MELVIN SIMON, 82
Melvin Simon, 82, Dies; Commercial Real Estate Magnate Co-Owned Indiana Pacers
Sunday, September 20, 2009
Melvin Simon, 82, the son of a New York City tailor who started what is now the country's largest shopping mall company and owned the NBA's Indiana Pacers with his brother, died Sept. 16. The cause of death was not reported.
Mr. Simon's company, Simon Property Group, has full or partial ownership of more than 300 shopping malls in the United States, Europe and Japan. His interests extended to politics and Hollywood. He and his second wife, Bren, were major Democratic Party donors, and Mr. Simon also produced the raunchy teen comedy "Porky's."
But Mr. Simon's main business was building and operating enclosed suburban shopping malls across the country, netting him a fortune that Forbes magazine estimated this year at $1.3 billion. He also gave $50 million for Indiana University's cancer center and $10 million to the Indianapolis Museum of Art.
Mr. Simon settled in Indianapolis in the 1950s, after being stationed nearby in the Army. He started Melvin Simon and Associates with his younger brother, Herbert, in 1960. The company opened the Mall of America in a Minneapolis suburb in 1992 and operated the huge mall until its interest in 2006.
The Simon brothers were also credited with keeping professional basketball in Indianapolis when they bought the Pacers in 1983 at the behest of city leaders to head off a deal that could have moved the team to Sacramento.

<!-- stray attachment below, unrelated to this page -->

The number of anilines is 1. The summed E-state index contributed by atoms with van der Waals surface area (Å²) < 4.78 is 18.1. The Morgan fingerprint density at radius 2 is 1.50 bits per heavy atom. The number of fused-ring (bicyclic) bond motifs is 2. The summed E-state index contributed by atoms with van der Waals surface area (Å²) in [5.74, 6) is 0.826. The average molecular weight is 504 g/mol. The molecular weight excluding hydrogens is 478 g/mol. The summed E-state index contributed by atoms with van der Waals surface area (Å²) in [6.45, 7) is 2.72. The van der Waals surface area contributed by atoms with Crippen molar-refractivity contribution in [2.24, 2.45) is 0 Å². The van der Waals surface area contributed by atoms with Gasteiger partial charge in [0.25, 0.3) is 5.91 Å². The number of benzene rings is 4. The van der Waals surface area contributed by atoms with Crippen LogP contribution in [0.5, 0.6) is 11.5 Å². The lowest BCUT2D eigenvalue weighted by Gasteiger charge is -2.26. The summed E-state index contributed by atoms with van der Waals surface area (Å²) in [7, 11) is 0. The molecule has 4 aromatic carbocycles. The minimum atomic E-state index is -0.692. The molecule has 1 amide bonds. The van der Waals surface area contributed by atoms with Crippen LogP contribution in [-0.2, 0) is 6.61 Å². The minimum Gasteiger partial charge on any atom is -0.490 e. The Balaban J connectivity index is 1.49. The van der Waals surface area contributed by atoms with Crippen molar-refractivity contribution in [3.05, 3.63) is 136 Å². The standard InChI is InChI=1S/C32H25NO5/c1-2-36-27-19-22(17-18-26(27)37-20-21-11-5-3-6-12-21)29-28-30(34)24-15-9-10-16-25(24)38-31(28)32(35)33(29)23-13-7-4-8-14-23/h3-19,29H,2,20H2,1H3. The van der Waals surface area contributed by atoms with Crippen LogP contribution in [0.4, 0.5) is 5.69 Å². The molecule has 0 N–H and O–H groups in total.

In 2007, the Simon brothers stepped down as co-chairmen of the Simon Property Group and turned the chairmanship over to Melvin Simon's oldest son, David, who had been its chief executive since 1995.
Mr. Simon said he was "absolutely flabbergasted" when "Porky's" -- with its scenes of teenage boys spying on girls in a locker room shower and visiting a brothel -- became a big hit in 1982.
His time as a Hollywood movie producer was marred when his 25-year-old daughter, Deborah, was kidnapped in 1981 from outside her parents' Beverly Hills mansion. She escaped unharmed the next day, and police arrested the gunman, who picked her at random and then demanded a $500,000 ransom.
Mr. Simon's marriage to Bess Meshulam Simon ended in divorce. A son from his second marriage, Joshua Max Simon, died in 1999.
Survivors include his wife of 37 years, Bren Burns Simon; a son; three daughters; two brothers; and 10 grandchildren.